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SUSTech Professor Xing Wang Deng’s Research on photomorphogenesis published in “Plant Physiology” Journal

日期 2019 02 15/分类 BIO News

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On February 14, 2019, Professor Xing Wang Deng from Department of Biology, Southern University of Science and Technology (SUSTech) published an online research article entitled “B-box containing proteins BBX30 and BBX31, acting downstream of HY5, negatively regulate photomorphogenesis in Arabidopsis” in “Plant Physiology” journal. Senior Research Assistant Dr. Yueqing Heng and Visiting Scholar Dr. Fang Lin from the Institute of Plant and Food Science, Department of Biology, are the co-first authors; Professor Xing Wang Deng at SUSTech and Professor Dongqing Xu at Nanjing Agricultural University are the co-corresponding authors of the paper. Research Assistant Professor Dr. Yan Jiang, PhD student Tingting Yan, Senior Research Assistant Hongxia Lan, Post-doc Xianhai Zhao and Post-doc Hua Zhou at SUSTech are co-authors.

图片 1

A working model depicting BBX30 and BBX31 in the regulation of photomorphogenesis.

Light is not only the major energy source for plants, but also acts as one of the most essential environmental factors affecting various physiological and developmental processes in plants. Light-mediated seedling development is coordinately controlled by a variety of key regulators. Here, we identified two B-box (BBX) containing proteins, BBX30 and BBX31, as repressors of photomorphogenesis. ELONGATED HYPOCOTYL 5 (HY5), a central regulator of light signaling, directly binds to the G-box cis-element present in the promoters of BBX30 and BBX31 and negatively controls their transcription levels in the light. Seedlings with mutations in BBX30 or BBX31 are hypersensitive to light, whereas the overexpression of BBX30 or BBX31 leads to hypo-photomorphogenic growth in the light. Furthermore, transgenic and phenotypic analysis revealed that the B-box domain of BBX30 or BBX31 is essential for their respective functioning in the regulation of photomorphogenic development in plants. In conclusion, BBX30 and BBX31 act as key negative regulators of light signaling, and their transcription is repressed by HY5 through directly associating with their promoters.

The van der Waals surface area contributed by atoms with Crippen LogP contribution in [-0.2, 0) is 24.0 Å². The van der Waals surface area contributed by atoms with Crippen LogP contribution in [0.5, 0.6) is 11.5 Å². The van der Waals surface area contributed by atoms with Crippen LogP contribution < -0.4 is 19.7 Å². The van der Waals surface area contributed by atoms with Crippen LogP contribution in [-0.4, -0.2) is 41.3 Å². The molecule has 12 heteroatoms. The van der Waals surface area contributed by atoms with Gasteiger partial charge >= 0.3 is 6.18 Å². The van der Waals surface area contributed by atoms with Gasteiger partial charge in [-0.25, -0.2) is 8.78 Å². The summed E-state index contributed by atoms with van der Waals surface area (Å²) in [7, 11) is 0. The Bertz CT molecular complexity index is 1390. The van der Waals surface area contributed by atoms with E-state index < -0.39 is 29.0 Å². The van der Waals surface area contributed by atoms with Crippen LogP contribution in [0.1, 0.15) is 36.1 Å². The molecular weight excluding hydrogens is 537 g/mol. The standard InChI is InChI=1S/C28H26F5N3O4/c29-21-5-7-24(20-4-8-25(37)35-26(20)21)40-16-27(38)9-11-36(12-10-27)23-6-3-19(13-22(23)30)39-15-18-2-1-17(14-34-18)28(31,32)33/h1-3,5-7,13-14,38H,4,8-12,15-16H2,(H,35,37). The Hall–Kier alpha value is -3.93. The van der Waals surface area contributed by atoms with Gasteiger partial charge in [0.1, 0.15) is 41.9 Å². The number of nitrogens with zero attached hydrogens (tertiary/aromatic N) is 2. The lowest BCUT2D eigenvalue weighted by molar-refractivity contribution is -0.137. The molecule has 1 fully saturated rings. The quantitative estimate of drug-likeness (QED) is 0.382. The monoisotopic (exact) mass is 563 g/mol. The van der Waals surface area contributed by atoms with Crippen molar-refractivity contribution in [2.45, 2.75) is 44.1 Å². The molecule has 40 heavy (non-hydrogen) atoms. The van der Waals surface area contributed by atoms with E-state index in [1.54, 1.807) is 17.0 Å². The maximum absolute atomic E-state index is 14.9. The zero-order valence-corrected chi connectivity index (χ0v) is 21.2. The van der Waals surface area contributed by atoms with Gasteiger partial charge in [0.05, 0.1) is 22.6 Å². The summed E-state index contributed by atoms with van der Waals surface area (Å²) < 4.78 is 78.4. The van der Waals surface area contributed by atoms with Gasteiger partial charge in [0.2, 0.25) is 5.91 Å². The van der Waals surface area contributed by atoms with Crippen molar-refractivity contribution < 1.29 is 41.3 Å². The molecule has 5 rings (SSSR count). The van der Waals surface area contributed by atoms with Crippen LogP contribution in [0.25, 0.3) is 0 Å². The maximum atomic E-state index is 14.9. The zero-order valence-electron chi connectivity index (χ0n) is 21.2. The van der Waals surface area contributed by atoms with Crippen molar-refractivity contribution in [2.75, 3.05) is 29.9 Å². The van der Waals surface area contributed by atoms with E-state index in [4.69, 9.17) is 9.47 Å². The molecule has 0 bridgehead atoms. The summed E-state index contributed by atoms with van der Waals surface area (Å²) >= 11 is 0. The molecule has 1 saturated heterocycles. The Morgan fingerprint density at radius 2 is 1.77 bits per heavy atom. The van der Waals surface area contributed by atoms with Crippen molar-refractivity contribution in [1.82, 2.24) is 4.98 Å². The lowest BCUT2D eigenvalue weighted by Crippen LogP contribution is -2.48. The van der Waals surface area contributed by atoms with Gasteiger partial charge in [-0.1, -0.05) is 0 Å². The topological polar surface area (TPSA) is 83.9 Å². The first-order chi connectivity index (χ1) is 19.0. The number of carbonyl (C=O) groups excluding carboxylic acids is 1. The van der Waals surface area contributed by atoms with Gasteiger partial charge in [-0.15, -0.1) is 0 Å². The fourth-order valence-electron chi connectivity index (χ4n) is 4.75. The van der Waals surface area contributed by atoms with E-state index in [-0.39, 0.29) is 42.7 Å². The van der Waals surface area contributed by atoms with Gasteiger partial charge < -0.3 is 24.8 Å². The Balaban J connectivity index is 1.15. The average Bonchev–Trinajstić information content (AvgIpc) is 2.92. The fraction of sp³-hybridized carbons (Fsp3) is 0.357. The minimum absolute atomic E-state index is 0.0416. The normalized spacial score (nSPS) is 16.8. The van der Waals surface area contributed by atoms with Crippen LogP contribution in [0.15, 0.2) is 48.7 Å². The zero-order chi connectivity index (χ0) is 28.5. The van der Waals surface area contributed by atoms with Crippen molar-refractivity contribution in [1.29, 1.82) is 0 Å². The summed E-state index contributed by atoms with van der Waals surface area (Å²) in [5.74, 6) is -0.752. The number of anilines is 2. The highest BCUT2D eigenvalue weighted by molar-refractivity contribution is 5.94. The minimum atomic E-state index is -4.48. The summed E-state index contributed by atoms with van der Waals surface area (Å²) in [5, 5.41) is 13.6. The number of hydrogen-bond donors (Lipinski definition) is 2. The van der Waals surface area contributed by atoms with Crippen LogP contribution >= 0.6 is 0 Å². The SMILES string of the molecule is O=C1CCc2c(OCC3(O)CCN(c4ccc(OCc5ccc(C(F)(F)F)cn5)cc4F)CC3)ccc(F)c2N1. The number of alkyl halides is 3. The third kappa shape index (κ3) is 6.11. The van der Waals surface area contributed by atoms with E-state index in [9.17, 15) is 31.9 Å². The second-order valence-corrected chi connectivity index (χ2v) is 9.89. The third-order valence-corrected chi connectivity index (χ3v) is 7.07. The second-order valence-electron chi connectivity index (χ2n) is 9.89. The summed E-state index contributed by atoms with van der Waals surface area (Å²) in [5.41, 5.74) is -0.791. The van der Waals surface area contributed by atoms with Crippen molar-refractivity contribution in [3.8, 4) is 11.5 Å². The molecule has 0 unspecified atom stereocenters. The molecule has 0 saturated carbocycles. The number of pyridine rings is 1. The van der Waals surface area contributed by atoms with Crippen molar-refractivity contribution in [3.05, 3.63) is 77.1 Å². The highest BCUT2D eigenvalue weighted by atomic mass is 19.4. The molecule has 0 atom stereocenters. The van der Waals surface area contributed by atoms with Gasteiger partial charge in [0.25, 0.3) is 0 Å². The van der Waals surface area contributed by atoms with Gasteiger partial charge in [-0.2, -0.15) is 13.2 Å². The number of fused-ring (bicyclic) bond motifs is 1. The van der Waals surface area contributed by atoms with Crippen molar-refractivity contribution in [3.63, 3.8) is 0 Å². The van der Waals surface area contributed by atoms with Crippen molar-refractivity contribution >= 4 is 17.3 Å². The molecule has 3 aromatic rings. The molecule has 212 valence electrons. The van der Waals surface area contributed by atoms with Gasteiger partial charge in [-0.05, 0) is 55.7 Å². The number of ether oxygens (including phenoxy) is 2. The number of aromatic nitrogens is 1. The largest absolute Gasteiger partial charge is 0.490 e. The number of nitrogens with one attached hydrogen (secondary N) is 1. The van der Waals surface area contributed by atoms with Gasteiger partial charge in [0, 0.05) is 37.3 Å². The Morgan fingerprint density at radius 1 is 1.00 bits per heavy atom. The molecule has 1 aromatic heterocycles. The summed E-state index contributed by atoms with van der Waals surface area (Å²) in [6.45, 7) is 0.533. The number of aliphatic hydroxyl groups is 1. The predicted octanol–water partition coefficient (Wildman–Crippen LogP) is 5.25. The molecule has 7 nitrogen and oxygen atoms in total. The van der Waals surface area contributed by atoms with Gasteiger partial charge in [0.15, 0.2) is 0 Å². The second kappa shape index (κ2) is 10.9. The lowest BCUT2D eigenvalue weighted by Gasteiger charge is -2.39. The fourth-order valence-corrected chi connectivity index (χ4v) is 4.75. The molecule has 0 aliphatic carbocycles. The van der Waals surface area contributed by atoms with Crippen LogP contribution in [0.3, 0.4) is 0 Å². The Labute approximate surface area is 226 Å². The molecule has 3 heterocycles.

The study was supported by the Start-up Funding from SUSTech, National Natural Science Foundation of China, Peking University-Tsinghua Life Science Joint Center and China Postdoctoral Science Foundation.

Link to paper: http://www.plantphysiol.org/content/early/2019/02/14/pp.18.01244.

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